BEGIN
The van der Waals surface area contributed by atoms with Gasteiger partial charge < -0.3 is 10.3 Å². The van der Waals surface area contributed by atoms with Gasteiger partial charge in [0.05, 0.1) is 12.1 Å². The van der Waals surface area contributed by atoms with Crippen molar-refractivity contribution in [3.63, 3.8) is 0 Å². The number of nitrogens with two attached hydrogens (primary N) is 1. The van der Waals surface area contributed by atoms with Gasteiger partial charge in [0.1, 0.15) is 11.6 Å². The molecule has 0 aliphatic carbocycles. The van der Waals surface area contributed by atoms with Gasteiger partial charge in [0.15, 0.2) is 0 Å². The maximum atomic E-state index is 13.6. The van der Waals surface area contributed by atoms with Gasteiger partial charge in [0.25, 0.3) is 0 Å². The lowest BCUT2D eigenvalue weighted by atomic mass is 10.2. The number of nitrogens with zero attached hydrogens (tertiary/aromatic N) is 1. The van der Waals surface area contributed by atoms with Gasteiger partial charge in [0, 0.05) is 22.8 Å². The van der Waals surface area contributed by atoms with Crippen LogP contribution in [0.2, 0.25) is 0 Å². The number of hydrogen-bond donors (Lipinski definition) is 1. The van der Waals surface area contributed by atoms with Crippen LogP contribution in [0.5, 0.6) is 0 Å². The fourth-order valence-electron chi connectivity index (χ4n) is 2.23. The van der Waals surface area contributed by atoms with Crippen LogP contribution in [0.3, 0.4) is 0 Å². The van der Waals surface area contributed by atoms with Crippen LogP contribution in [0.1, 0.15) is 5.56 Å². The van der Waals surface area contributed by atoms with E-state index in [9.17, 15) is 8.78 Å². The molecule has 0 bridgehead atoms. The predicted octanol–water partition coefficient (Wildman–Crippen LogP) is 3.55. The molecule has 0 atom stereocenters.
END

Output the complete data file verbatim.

The van der Waals surface area contributed by atoms with Gasteiger partial charge < -0.3 is 10.3 Å². The van der Waals surface area contributed by atoms with Gasteiger partial charge in [0.05, 0.1) is 12.1 Å². The van der Waals surface area contributed by atoms with Crippen molar-refractivity contribution in [3.63, 3.8) is 0 Å². The number of nitrogens with two attached hydrogens (primary N) is 1. The van der Waals surface area contributed by atoms with Gasteiger partial charge in [0.1, 0.15) is 11.6 Å². The molecule has 0 aliphatic carbocycles. The van der Waals surface area contributed by atoms with Gasteiger partial charge in [0.15, 0.2) is 0 Å². The maximum atomic E-state index is 13.6. The van der Waals surface area contributed by atoms with Gasteiger partial charge in [0.25, 0.3) is 0 Å². The lowest BCUT2D eigenvalue weighted by atomic mass is 10.2. The number of nitrogens with zero attached hydrogens (tertiary/aromatic N) is 1. The van der Waals surface area contributed by atoms with Gasteiger partial charge in [0, 0.05) is 22.8 Å². The van der Waals surface area contributed by atoms with Crippen LogP contribution in [0.2, 0.25) is 0 Å². The number of hydrogen-bond donors (Lipinski definition) is 1. The van der Waals surface area contributed by atoms with Crippen LogP contribution in [0.5, 0.6) is 0 Å². The fourth-order valence-electron chi connectivity index (χ4n) is 2.23. The van der Waals surface area contributed by atoms with Crippen LogP contribution in [0.3, 0.4) is 0 Å². The van der Waals surface area contributed by atoms with Crippen LogP contribution in [0.1, 0.15) is 5.56 Å². The van der Waals surface area contributed by atoms with E-state index in [9.17, 15) is 8.78 Å². The molecule has 0 bridgehead atoms. The predicted octanol–water partition coefficient (Wildman–Crippen LogP) is 3.55. The molecule has 0 atom stereocenters.